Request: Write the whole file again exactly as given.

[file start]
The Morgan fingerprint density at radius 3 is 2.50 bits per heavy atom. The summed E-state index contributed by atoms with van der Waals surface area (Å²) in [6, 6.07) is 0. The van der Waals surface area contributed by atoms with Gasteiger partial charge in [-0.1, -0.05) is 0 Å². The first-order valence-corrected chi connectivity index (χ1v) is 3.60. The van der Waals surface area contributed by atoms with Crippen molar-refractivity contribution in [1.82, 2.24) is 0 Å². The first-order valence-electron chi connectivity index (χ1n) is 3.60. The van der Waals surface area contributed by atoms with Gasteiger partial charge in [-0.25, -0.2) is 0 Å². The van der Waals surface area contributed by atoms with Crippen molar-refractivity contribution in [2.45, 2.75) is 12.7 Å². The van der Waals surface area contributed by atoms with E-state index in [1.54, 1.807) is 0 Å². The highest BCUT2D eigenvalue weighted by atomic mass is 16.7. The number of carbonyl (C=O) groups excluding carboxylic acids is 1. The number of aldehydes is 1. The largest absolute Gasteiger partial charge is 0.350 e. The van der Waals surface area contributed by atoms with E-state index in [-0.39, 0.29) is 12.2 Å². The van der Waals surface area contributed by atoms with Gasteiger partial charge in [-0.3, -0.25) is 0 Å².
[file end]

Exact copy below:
The Morgan fingerprint density at radius 3 is 2.50 bits per heavy atom. The summed E-state index contributed by atoms with van der Waals surface area (Å²) in [6, 6.07) is 0. The van der Waals surface area contributed by atoms with Gasteiger partial charge in [-0.1, -0.05) is 0 Å². The first-order valence-corrected chi connectivity index (χ1v) is 3.60. The van der Waals surface area contributed by atoms with Crippen molar-refractivity contribution in [1.82, 2.24) is 0 Å². The first-order valence-electron chi connectivity index (χ1n) is 3.60. The van der Waals surface area contributed by atoms with Gasteiger partial charge in [-0.25, -0.2) is 0 Å². The van der Waals surface area contributed by atoms with Crippen molar-refractivity contribution in [2.45, 2.75) is 12.7 Å². The van der Waals surface area contributed by atoms with E-state index in [1.54, 1.807) is 0 Å². The highest BCUT2D eigenvalue weighted by atomic mass is 16.7. The number of carbonyl (C=O) groups excluding carboxylic acids is 1. The number of aldehydes is 1. The largest absolute Gasteiger partial charge is 0.350 e. The van der Waals surface area contributed by atoms with E-state index in [-0.39, 0.29) is 12.2 Å². The van der Waals surface area contributed by atoms with Gasteiger partial charge in [-0.3, -0.25) is 0 Å².